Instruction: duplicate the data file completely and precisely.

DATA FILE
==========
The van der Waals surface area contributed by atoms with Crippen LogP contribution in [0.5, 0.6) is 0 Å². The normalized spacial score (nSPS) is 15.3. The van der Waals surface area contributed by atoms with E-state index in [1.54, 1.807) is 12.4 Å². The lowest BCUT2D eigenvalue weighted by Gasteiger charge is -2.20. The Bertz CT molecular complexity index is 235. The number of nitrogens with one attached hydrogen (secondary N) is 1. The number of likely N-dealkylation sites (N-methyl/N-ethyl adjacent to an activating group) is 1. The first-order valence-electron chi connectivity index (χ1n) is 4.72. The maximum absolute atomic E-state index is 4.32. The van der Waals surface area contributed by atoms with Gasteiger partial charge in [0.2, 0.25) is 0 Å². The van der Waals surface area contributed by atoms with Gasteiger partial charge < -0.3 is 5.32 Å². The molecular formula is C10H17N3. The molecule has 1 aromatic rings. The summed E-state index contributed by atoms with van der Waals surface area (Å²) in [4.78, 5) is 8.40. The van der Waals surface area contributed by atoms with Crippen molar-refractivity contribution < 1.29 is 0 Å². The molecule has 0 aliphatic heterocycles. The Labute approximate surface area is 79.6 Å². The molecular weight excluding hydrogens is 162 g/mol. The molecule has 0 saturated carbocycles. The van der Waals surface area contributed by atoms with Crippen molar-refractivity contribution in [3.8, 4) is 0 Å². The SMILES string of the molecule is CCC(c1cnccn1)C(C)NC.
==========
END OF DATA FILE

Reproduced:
The van der Waals surface area contributed by atoms with Crippen LogP contribution in [0.5, 0.6) is 0 Å². The normalized spacial score (nSPS) is 15.3. The van der Waals surface area contributed by atoms with E-state index in [1.54, 1.807) is 12.4 Å². The lowest BCUT2D eigenvalue weighted by Gasteiger charge is -2.20. The Bertz CT molecular complexity index is 235. The number of nitrogens with one attached hydrogen (secondary N) is 1. The number of likely N-dealkylation sites (N-methyl/N-ethyl adjacent to an activating group) is 1. The first-order valence-electron chi connectivity index (χ1n) is 4.72. The maximum absolute atomic E-state index is 4.32. The van der Waals surface area contributed by atoms with Gasteiger partial charge in [0.2, 0.25) is 0 Å². The van der Waals surface area contributed by atoms with Gasteiger partial charge < -0.3 is 5.32 Å². The molecular formula is C10H17N3. The molecule has 1 aromatic rings. The summed E-state index contributed by atoms with van der Waals surface area (Å²) in [4.78, 5) is 8.40. The van der Waals surface area contributed by atoms with Crippen molar-refractivity contribution < 1.29 is 0 Å². The molecule has 0 aliphatic heterocycles. The Labute approximate surface area is 79.6 Å². The molecular weight excluding hydrogens is 162 g/mol. The molecule has 0 saturated carbocycles. The van der Waals surface area contributed by atoms with Crippen molar-refractivity contribution in [3.8, 4) is 0 Å². The SMILES string of the molecule is CCC(c1cnccn1)C(C)NC.